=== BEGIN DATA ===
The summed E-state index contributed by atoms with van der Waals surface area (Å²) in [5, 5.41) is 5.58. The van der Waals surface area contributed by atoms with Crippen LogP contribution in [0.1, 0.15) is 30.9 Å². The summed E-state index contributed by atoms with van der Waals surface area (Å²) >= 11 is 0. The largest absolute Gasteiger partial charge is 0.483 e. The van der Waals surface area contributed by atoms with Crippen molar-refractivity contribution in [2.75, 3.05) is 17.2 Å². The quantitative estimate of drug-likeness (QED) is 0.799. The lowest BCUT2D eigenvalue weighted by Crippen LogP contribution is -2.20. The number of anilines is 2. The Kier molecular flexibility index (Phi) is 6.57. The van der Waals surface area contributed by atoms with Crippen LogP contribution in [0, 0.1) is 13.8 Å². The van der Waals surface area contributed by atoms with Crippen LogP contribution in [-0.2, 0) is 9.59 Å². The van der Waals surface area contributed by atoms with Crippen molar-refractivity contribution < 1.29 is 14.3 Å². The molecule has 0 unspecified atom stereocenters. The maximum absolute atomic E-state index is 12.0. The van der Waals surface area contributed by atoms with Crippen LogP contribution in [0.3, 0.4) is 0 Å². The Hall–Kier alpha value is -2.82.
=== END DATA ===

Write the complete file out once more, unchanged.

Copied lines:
The summed E-state index contributed by atoms with van der Waals surface area (Å²) in [5, 5.41) is 5.58. The van der Waals surface area contributed by atoms with Crippen LogP contribution in [0.1, 0.15) is 30.9 Å². The summed E-state index contributed by atoms with van der Waals surface area (Å²) >= 11 is 0. The largest absolute Gasteiger partial charge is 0.483 e. The van der Waals surface area contributed by atoms with Crippen molar-refractivity contribution in [2.75, 3.05) is 17.2 Å². The quantitative estimate of drug-likeness (QED) is 0.799. The lowest BCUT2D eigenvalue weighted by Crippen LogP contribution is -2.20. The number of anilines is 2. The Kier molecular flexibility index (Phi) is 6.57. The van der Waals surface area contributed by atoms with Crippen LogP contribution in [0, 0.1) is 13.8 Å². The van der Waals surface area contributed by atoms with Crippen LogP contribution in [-0.2, 0) is 9.59 Å². The van der Waals surface area contributed by atoms with Crippen molar-refractivity contribution < 1.29 is 14.3 Å². The molecule has 0 unspecified atom stereocenters. The maximum absolute atomic E-state index is 12.0. The van der Waals surface area contributed by atoms with Crippen LogP contribution in [0.3, 0.4) is 0 Å². The Hall–Kier alpha value is -2.82.